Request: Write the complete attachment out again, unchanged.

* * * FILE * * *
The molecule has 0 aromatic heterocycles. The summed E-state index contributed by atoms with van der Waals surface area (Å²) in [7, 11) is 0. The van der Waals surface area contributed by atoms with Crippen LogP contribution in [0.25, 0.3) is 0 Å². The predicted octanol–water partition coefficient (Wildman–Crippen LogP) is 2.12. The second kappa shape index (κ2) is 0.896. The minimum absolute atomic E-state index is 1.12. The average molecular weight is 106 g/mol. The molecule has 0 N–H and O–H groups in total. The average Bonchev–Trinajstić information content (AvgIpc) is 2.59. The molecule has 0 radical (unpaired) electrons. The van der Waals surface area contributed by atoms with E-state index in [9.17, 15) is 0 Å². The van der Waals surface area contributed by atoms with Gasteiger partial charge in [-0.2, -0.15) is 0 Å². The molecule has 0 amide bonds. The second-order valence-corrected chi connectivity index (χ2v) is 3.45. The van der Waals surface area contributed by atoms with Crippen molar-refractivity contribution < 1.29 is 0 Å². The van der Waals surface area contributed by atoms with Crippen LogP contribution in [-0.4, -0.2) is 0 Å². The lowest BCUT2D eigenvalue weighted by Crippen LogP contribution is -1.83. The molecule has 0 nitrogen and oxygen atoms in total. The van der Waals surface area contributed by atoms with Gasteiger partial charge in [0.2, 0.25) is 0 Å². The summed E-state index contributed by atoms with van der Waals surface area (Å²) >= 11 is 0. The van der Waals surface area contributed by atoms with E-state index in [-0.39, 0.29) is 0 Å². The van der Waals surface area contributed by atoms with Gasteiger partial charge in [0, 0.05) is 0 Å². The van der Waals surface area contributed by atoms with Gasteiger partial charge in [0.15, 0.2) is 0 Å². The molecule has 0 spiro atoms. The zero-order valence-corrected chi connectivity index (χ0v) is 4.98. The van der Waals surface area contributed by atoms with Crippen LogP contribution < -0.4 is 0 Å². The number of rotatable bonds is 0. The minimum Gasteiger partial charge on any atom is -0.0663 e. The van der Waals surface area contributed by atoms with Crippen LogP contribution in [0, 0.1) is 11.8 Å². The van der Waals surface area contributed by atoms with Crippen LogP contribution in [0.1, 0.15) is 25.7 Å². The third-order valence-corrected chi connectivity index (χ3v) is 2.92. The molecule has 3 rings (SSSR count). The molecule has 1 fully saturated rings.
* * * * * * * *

The molecule has 0 aromatic heterocycles. The summed E-state index contributed by atoms with van der Waals surface area (Å²) in [7, 11) is 0. The van der Waals surface area contributed by atoms with Crippen LogP contribution in [0.25, 0.3) is 0 Å². The predicted octanol–water partition coefficient (Wildman–Crippen LogP) is 2.12. The second kappa shape index (κ2) is 0.896. The minimum absolute atomic E-state index is 1.12. The average molecular weight is 106 g/mol. The molecule has 0 N–H and O–H groups in total. The average Bonchev–Trinajstić information content (AvgIpc) is 2.59. The molecule has 0 radical (unpaired) electrons. The van der Waals surface area contributed by atoms with E-state index in [9.17, 15) is 0 Å². The van der Waals surface area contributed by atoms with Gasteiger partial charge in [-0.2, -0.15) is 0 Å². The molecule has 0 amide bonds. The second-order valence-corrected chi connectivity index (χ2v) is 3.45. The van der Waals surface area contributed by atoms with Crippen molar-refractivity contribution < 1.29 is 0 Å². The van der Waals surface area contributed by atoms with Crippen LogP contribution in [-0.4, -0.2) is 0 Å². The lowest BCUT2D eigenvalue weighted by Crippen LogP contribution is -1.83. The molecule has 0 nitrogen and oxygen atoms in total. The van der Waals surface area contributed by atoms with Gasteiger partial charge in [0.2, 0.25) is 0 Å². The summed E-state index contributed by atoms with van der Waals surface area (Å²) >= 11 is 0. The van der Waals surface area contributed by atoms with E-state index in [-0.39, 0.29) is 0 Å². The van der Waals surface area contributed by atoms with Gasteiger partial charge in [0, 0.05) is 0 Å². The van der Waals surface area contributed by atoms with Gasteiger partial charge in [0.15, 0.2) is 0 Å². The molecule has 0 spiro atoms. The zero-order valence-corrected chi connectivity index (χ0v) is 4.98. The van der Waals surface area contributed by atoms with Crippen LogP contribution < -0.4 is 0 Å². The number of rotatable bonds is 0. The minimum Gasteiger partial charge on any atom is -0.0663 e. The van der Waals surface area contributed by atoms with Crippen LogP contribution in [0, 0.1) is 11.8 Å². The van der Waals surface area contributed by atoms with Crippen LogP contribution in [0.1, 0.15) is 25.7 Å². The third-order valence-corrected chi connectivity index (χ3v) is 2.92. The molecule has 3 rings (SSSR count). The molecule has 1 fully saturated rings.